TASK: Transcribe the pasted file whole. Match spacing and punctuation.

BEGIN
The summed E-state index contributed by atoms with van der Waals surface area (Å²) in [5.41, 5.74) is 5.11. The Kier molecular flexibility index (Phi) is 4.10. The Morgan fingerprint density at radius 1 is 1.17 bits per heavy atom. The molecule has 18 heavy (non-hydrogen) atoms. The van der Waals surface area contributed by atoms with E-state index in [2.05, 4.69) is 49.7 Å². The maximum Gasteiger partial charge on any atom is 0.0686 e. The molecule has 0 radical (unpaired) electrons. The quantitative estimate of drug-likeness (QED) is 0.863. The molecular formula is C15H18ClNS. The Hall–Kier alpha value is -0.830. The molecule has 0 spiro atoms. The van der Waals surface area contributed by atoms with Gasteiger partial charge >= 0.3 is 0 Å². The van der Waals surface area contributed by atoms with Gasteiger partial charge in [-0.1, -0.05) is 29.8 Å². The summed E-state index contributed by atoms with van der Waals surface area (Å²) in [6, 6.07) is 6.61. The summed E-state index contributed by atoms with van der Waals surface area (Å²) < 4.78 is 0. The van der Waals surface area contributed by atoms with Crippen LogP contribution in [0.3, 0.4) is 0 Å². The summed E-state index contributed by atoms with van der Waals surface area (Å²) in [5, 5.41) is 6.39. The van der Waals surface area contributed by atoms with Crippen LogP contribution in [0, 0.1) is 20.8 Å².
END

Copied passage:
The summed E-state index contributed by atoms with van der Waals surface area (Å²) in [5.41, 5.74) is 5.11. The Kier molecular flexibility index (Phi) is 4.10. The Morgan fingerprint density at radius 1 is 1.17 bits per heavy atom. The molecule has 18 heavy (non-hydrogen) atoms. The van der Waals surface area contributed by atoms with E-state index in [2.05, 4.69) is 49.7 Å². The maximum Gasteiger partial charge on any atom is 0.0686 e. The molecule has 0 radical (unpaired) electrons. The quantitative estimate of drug-likeness (QED) is 0.863. The molecular formula is C15H18ClNS. The Hall–Kier alpha value is -0.830. The molecule has 0 spiro atoms. The van der Waals surface area contributed by atoms with Gasteiger partial charge >= 0.3 is 0 Å². The van der Waals surface area contributed by atoms with Gasteiger partial charge in [-0.1, -0.05) is 29.8 Å². The summed E-state index contributed by atoms with van der Waals surface area (Å²) in [6, 6.07) is 6.61. The summed E-state index contributed by atoms with van der Waals surface area (Å²) < 4.78 is 0. The van der Waals surface area contributed by atoms with Crippen LogP contribution in [0.3, 0.4) is 0 Å². The summed E-state index contributed by atoms with van der Waals surface area (Å²) in [5, 5.41) is 6.39. The van der Waals surface area contributed by atoms with Crippen LogP contribution in [0, 0.1) is 20.8 Å².